Speaking of missions, they’re the usual sort of thing you’d expect from the genre. Fetch this, kill that, defend this box until friendly NPCs stand around it cheering. While it appears the main story missions will follow a similar formula, there were several aspects about them they I did like. For instance, I was able to repeat the Madison Field Hospital level as many times as I liked, as well as increase the difficulty for better rewards. I also applaud how the difficulty was raised even higher depending on how many players I was grouped with (thanks to the easy-to-use matchmaking system.) Rewards seemed to scale as well, meaning I was always getting potential upgrades.
This conveniently leads me to discuss the progression systems, and how its flexibility impressed me during the Closed Beta. Much of it ties to the Post Office base that becomes the player’s home, as completing missions grants upgrade points for the three departments there – Medical, Tech, and Security. By completing missions you can upgrade them, which in turn unlocks new abilities for your character to use. You’ll definitely want to upgrade them too, as options are limited to just a radar with a damage buff, a sticky bomb, and a riot shield initially, but I really liked how you could swap between them as needed. The same goes for the modifications you unlock later on, and while you can only have two active at a time, I feel there’s plenty of variation depending on your playstyle.
Equipment also plays an important part in unlocking new abilities, and in turn creates a loot grinder feel that is on par with titles like Diablo. Weapons can be upgraded with mods for better accuracy or faster reload, but rarer weapons feature passive Talents that can boost other skills or give a chance to do AoE damage. The thing is, they can only be used if the player has the right Firearms, Stamina, and Electronics rating – all of which are affected by armour pieces. I found myself often deciding between better protection or keeping a high stat rating so I could keep my Talents. I personally love those kind of decisions, but your milage may vary.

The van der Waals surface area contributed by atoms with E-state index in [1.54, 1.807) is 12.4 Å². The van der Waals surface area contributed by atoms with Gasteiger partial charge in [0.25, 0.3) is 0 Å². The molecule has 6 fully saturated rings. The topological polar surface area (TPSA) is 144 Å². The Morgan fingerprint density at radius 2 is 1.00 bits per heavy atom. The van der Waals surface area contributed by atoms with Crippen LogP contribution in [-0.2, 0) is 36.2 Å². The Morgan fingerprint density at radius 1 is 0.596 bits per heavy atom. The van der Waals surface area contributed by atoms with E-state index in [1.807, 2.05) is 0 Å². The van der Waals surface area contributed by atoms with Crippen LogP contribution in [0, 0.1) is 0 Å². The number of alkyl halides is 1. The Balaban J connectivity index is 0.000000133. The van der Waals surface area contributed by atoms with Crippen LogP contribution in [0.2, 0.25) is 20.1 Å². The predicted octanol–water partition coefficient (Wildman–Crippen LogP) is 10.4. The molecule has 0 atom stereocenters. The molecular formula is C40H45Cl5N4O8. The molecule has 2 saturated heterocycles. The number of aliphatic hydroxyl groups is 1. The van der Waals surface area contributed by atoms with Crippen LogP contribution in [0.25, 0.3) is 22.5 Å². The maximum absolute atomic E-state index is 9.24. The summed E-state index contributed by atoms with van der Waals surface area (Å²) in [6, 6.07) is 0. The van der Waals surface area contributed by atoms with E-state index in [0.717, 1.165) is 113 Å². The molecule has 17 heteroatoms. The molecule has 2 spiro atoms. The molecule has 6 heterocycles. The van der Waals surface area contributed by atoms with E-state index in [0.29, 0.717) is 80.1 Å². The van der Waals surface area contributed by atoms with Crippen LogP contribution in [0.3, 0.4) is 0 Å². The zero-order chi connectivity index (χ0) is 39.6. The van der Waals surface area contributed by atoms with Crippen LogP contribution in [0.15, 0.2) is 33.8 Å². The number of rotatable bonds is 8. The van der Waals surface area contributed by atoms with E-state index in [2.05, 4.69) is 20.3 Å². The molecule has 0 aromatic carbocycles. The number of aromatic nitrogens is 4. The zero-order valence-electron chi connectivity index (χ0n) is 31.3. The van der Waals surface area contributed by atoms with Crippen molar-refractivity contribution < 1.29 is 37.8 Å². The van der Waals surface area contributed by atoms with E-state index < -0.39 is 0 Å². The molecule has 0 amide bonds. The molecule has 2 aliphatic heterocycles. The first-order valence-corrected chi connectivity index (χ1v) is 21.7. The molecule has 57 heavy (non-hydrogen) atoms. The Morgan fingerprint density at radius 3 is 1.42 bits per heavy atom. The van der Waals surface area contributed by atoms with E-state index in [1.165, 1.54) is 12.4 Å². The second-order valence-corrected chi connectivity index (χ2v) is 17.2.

Making the right call with that is even more crucial when you head into the Dark Zone. The much-publicised lawless zone of The Division is as tense as you might imagine, as the risks are real while the rewards potentially greater. Having to extract gear before it can be used creates mini-events in themselves, as rogue agents (or, as I like to call them, murderous swines) can loot your items before you can airlift them. Losing XP and money is also annoying, but not so much as saying goodbye to that sweet new armour you just picked up. But hey, you know what they say about New York minutes…
The Dark Zone certainly isn’t as hardcore as DayZ or H1Z1, but the threats are just as real, and the accessibility makes it all the more enjoyable. It’s also optional – you could spend your entire time just doing missions in the safer areas, but if you can find some friends to team up with you’d be missing out on some intense gameplay. I do have one criticism, though, in that there was one point where I was running around trying to find enemies, loot, or events for ages, and found nothing. Perhaps I was just unlucky and other players were getting there before me, but it was pretty annoying.
From a performance standpoint, I was highly impressed by the smoothness of the gameplay on my aging PC rig. Ranging between 30-40 FPS depending on how much gunfire was happening, I never felt like I needed to lower my graphics settings. That said, I was confused by how the game initialised with 2715×1527 resolution when my monitor and OS settings are maxed at 1920×1080. It certainly made figuring out how to work the menu a challenge as the prompts were all off-screen. Another technical gripe was with pathfinding to interactions. There were a number of instances where my character would be stutter trying to open a door or turn something on. I certainly hope both issues are resolved before the next (rumoured) beta, let alone the release in March.
However, the important question is if The Division Closed Beta has done enough to raise my anticipation – the answer to which is a resounding yes. The loot grind is addictive and fun, the combat satisfying and capable of a challenge, and the customisation looks deep and flexible. Of course, this was just a vertical slice of what is supposedly on offer, so as long as there are plenty more missions and events in both the Dark Zone and its ‘safer’ counterpart, and there is plenty of post-release support so it doesn’t stagnate like Destiny has (twice), Ubisoft could be onto a winner here.
In short, if what I saw in The Division Closed Beta is representative of the full game, I can honestly see myself spending many hours wandering around Ubisoft’s New-York-themed hellscape.
Tom Clancy’s The Division releases on March 8th for PlayStation 4, Xbox One, and PC.